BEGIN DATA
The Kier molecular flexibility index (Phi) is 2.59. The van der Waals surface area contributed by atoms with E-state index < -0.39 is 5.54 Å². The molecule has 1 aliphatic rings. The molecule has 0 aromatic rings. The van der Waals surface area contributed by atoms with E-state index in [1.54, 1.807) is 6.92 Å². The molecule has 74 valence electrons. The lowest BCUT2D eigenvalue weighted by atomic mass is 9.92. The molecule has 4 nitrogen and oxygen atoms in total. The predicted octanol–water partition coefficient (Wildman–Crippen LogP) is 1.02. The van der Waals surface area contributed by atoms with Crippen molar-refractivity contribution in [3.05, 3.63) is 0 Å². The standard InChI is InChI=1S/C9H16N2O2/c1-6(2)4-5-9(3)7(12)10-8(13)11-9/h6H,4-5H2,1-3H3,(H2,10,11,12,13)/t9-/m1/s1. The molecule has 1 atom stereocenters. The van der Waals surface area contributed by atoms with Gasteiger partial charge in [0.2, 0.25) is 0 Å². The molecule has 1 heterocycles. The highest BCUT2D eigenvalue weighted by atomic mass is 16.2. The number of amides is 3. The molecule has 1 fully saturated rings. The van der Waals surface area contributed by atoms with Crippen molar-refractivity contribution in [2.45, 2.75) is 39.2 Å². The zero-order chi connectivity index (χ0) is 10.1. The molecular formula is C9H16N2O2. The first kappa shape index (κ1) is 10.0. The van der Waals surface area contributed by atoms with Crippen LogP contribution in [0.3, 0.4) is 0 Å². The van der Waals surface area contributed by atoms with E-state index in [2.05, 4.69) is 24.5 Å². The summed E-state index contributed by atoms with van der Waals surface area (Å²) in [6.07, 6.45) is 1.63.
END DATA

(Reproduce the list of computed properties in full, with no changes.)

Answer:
The Kier molecular flexibility index (Phi) is 2.59. The van der Waals surface area contributed by atoms with E-state index < -0.39 is 5.54 Å². The molecule has 1 aliphatic rings. The molecule has 0 aromatic rings. The van der Waals surface area contributed by atoms with E-state index in [1.54, 1.807) is 6.92 Å². The molecule has 74 valence electrons. The lowest BCUT2D eigenvalue weighted by atomic mass is 9.92. The molecule has 4 nitrogen and oxygen atoms in total. The predicted octanol–water partition coefficient (Wildman–Crippen LogP) is 1.02. The van der Waals surface area contributed by atoms with Crippen molar-refractivity contribution in [3.05, 3.63) is 0 Å². The standard InChI is InChI=1S/C9H16N2O2/c1-6(2)4-5-9(3)7(12)10-8(13)11-9/h6H,4-5H2,1-3H3,(H2,10,11,12,13)/t9-/m1/s1. The molecule has 1 atom stereocenters. The van der Waals surface area contributed by atoms with Gasteiger partial charge in [0.2, 0.25) is 0 Å². The molecule has 1 heterocycles. The highest BCUT2D eigenvalue weighted by atomic mass is 16.2. The number of amides is 3. The molecule has 1 fully saturated rings. The van der Waals surface area contributed by atoms with Crippen molar-refractivity contribution in [2.45, 2.75) is 39.2 Å². The zero-order chi connectivity index (χ0) is 10.1. The molecular formula is C9H16N2O2. The first kappa shape index (κ1) is 10.0. The van der Waals surface area contributed by atoms with Crippen LogP contribution in [0.3, 0.4) is 0 Å². The van der Waals surface area contributed by atoms with E-state index in [2.05, 4.69) is 24.5 Å². The summed E-state index contributed by atoms with van der Waals surface area (Å²) in [6.07, 6.45) is 1.63.